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Venturing Out to Discover the Great Northwest – By Paula Olson

Mount Hood

Mount Hood

East County is full of treasure undiscovered by many. Natural beauty and recreational activities abound, just east of Portland, but with a lot more elbow room.

Apartment buildings have long-since filled in the fields where berry bushes thrived when I was a youngster. And thirty years ago, I could spot bald eagles and hawks en route to PDX before Airport Way became Warehouse-Parking-Lot Central. With growth and development such prices are paid, but heading east on I-84, I can shut off the Joni Mitchell (and now Counting Crows) hit playing in my smoggy head. I inhale freely.

If there is one thing that the Pacific Northwest can boast, it is the Cascade Range. Upon seeing Mt. Hood for the first time, a friend from New England exclaimed, “Wow—that’s a mountain. And it’s right here!” Along with the relatively nearby Mt. Adams, Mt. Jefferson, and Mt. Bachelor, the slopes of Mt. Hood offer recreational opportunities for adrenalin junkies, crunchy earth-lovers, and average Joe naturalists alike. Think snowboarding, downhill and cross-country skiing, Pacific Crest Trail hiking, flora and fauna unique to certain elevations and terrain. Let’s not forget historic Timberline Lodge.

And for those of us who may need to ease back into nature rather than jumping in full force, the Columbia River Gorge offers multiple trails for all levels of day hikers. Many trails reward hikers with views of the river, the mountains, or with thundering spray from any number of waterfalls. There’s even a “drive-by” waterfall for out-of-towners who can’t bear to check their Jimmy Choos at the door—I’m talking about Multnomah Falls that can be seen from I-84, with a gift shop at the base and is a superior up-close waterfall experience without the sweat or grit of a hike.

Departing the bracken wood, it’s a lovely trip to follow the historic Columbia River Scenic Highway. The story goes that Sam Hill, a.k.a. “Road Builder” and son-in-law of a railroad tycoon, found Oregon’s government to be more cooperative than Washington’s, and thus built this road that follows the contours of the land above the river. Wend down this road far enough (to Corbett) and you’ll arrive at Crown Point State Park where the Vista House, completed in 1918 as a memorial to pioneers, offers, you guessed it, an amazing vista of the gorge and an interpretive center.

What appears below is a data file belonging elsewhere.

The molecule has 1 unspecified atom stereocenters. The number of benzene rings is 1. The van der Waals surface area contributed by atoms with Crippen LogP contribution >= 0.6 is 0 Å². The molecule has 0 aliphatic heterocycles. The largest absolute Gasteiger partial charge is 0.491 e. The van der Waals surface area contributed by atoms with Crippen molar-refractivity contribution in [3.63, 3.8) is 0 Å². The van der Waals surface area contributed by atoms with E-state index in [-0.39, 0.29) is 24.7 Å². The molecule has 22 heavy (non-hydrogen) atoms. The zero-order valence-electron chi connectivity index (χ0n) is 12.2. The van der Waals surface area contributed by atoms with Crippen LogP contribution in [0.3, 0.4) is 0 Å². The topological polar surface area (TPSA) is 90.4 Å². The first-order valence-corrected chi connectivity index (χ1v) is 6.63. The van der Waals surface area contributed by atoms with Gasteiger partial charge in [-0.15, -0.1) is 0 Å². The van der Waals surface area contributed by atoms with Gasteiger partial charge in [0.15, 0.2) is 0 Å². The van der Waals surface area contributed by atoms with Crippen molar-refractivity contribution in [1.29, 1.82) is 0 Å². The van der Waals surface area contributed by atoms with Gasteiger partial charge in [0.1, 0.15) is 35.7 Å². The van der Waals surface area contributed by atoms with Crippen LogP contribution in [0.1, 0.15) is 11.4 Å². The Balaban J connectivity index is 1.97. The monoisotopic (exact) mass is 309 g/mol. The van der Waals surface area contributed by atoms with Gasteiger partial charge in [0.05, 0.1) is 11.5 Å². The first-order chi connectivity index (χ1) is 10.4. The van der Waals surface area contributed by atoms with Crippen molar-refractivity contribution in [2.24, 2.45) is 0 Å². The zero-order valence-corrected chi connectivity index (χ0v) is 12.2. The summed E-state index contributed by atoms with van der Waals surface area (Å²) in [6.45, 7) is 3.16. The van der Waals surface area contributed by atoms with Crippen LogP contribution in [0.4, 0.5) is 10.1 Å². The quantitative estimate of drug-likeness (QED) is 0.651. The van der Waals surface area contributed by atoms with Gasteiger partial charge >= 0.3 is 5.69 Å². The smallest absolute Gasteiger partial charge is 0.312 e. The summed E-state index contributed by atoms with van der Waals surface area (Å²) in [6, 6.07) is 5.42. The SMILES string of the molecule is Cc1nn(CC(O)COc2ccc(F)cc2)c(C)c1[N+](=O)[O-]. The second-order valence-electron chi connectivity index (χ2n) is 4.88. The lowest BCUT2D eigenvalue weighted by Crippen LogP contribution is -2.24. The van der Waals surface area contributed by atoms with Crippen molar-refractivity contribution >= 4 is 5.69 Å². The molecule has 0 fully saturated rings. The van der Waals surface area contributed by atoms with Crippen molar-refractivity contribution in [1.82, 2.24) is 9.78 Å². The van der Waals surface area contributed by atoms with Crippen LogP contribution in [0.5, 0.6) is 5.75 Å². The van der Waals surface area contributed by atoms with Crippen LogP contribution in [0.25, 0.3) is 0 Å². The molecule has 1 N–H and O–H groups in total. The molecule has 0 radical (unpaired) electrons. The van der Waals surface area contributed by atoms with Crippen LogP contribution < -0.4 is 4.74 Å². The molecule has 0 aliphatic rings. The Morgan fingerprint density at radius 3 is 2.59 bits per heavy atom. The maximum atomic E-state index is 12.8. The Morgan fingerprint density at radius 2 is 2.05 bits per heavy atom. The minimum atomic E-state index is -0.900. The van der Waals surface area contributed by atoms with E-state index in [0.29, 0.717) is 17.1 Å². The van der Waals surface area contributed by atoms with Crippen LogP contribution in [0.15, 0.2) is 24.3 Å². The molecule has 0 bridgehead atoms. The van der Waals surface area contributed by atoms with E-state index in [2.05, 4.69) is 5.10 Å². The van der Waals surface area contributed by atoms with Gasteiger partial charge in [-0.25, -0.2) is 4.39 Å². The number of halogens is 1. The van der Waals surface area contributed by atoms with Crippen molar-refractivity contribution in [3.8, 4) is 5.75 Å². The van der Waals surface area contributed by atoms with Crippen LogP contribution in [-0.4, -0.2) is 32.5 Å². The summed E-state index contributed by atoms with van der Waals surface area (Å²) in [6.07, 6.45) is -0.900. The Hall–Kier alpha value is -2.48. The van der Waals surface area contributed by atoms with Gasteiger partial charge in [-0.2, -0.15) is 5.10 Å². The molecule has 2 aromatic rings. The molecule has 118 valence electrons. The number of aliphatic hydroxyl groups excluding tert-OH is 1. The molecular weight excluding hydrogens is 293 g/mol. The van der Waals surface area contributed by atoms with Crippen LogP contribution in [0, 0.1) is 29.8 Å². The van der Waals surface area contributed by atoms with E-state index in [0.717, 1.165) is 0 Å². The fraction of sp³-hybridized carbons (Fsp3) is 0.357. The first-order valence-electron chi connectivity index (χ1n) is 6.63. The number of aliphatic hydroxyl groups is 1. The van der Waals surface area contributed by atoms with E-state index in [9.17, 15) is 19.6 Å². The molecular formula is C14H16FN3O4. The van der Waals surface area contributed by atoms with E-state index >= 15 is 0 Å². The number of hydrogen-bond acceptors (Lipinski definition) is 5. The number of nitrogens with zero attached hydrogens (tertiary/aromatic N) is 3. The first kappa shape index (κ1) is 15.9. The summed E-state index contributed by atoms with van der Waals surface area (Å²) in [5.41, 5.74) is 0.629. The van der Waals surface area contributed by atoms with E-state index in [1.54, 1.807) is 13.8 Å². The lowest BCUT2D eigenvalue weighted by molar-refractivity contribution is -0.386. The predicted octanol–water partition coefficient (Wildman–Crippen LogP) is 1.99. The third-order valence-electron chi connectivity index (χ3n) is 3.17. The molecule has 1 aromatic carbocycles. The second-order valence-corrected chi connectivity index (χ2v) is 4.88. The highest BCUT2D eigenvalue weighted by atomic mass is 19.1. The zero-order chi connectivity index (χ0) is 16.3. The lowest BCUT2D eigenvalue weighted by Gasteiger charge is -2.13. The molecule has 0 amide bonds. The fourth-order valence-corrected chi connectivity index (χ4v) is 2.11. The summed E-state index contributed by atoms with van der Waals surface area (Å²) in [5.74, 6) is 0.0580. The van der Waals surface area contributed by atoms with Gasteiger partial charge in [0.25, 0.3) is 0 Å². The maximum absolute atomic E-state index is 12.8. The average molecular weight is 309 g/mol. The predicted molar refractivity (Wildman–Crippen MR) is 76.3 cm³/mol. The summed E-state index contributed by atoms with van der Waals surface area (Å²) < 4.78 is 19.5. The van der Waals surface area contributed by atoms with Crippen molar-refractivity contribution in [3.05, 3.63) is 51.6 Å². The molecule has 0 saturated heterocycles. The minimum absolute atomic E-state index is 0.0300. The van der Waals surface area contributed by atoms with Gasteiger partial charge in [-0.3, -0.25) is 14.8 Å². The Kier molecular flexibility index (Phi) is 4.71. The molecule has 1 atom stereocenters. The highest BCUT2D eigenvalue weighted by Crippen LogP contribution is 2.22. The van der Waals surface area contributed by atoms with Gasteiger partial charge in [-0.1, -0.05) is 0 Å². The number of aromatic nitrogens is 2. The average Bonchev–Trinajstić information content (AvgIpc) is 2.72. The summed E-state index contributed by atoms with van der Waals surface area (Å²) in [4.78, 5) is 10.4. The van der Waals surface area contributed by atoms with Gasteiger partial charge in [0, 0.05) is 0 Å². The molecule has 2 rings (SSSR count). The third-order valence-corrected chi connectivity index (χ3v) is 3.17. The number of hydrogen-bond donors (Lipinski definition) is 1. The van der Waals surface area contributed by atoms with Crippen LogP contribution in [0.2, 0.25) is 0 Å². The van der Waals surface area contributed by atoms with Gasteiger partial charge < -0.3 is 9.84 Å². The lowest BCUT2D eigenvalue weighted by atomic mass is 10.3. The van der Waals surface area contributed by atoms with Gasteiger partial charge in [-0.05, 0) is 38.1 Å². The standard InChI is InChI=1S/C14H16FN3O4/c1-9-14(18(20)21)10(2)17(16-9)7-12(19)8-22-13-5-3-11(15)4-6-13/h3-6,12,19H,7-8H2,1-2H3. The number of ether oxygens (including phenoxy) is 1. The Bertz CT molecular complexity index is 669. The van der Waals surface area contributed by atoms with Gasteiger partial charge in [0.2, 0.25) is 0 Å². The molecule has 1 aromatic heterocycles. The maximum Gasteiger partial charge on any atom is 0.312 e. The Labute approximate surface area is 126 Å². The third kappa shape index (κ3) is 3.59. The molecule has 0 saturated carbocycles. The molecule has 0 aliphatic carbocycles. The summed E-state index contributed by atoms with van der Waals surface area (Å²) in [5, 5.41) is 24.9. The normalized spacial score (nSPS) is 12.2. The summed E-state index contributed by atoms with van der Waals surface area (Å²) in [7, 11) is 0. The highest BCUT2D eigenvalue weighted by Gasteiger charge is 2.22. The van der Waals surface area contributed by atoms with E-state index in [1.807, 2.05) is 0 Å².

For those with an insatiable desire to climb the core of an ancient volcano, the gorge aims to please. Beacon Rock, named so by Lewis and Clark in 1805, has a trail all the way up to the top. Henry J. Biddle purchased the rock to build that trail. In 1935 his heirs sold the rock to Washington as a park for one dollar. No joke.

Obviously, there is an abundance of natural beauty. There’s something else I should mention about the region. If you aren’t blown over by it when you stop to take in the superlative sites of the Gorge, you’ll notice it when you look at what’s called “flagging” of the trees. I’m talking about the wind. It can blow so fiercely and steadily that the branches of ridge-top pines grow exclusively on the leeward side. That is the same mighty wind that attracts windsurfers to Hood River where sails, boards, and their wetsuit-bedecked riders dart, flit and fly across the Columbia. It’s the same wind that last year drew sailors to a regatta at Cascade Locks. The region is bustling with neoprene, nylon sheets, Gore-tex® and Thinsulate TM.



If outdoor sporting events weren’t enough to titillate the passion of water, wind, and mountain enthusiasts, historians can run amok in more docile activities in the area. The Oregon Trail, the Barlow Road, the native folklore of the Bridge of the Gods, and the cultural and natural importance of Celilo Falls and its demise cannot be bypassed. Some years after Woody Guthrie warbled about the advances of hydroelectric power for the BPA, the famous Native American fishing site was flooded by dam water in 1957. It was a tragic loss. But fishing is not completely bygone. Rivers that feed the Columbia as she “rolls on” provide ample opportunity for the sport. Hunters and fishers can find local establishments to equip them in their choice of sport.

For those seeking leisure activities, antique shops, farms and orchards of East County lure many. The list goes on and choices are not limited to those who fall victim to any sign declaring “Gift Shop Inside.”

Are Gresham, Troutdale, Sandy, Hood River, or any of the Gorge cities merely quaint and bucolic towns that just ache of rustic provinciality? Hardly. They, too, have their big box stores, outlet malls, community politics and land development polemics. But the towns and their surrounding natural beauty are extraordinary. Let’s not mess it up. If the East County and Columbia Gorge region don’t carefully consider the long-term impact of any economic measures to their unequivocally beautiful areas, the results could be disastrous. Once the lovely face of the region becomes an unnaturally painted lady, it can’t be undone.

In the meantime, this city slicker is beckoned by the breathing room and comeliness of nature just down the highway. And there’s no big yellow taxi on this route.

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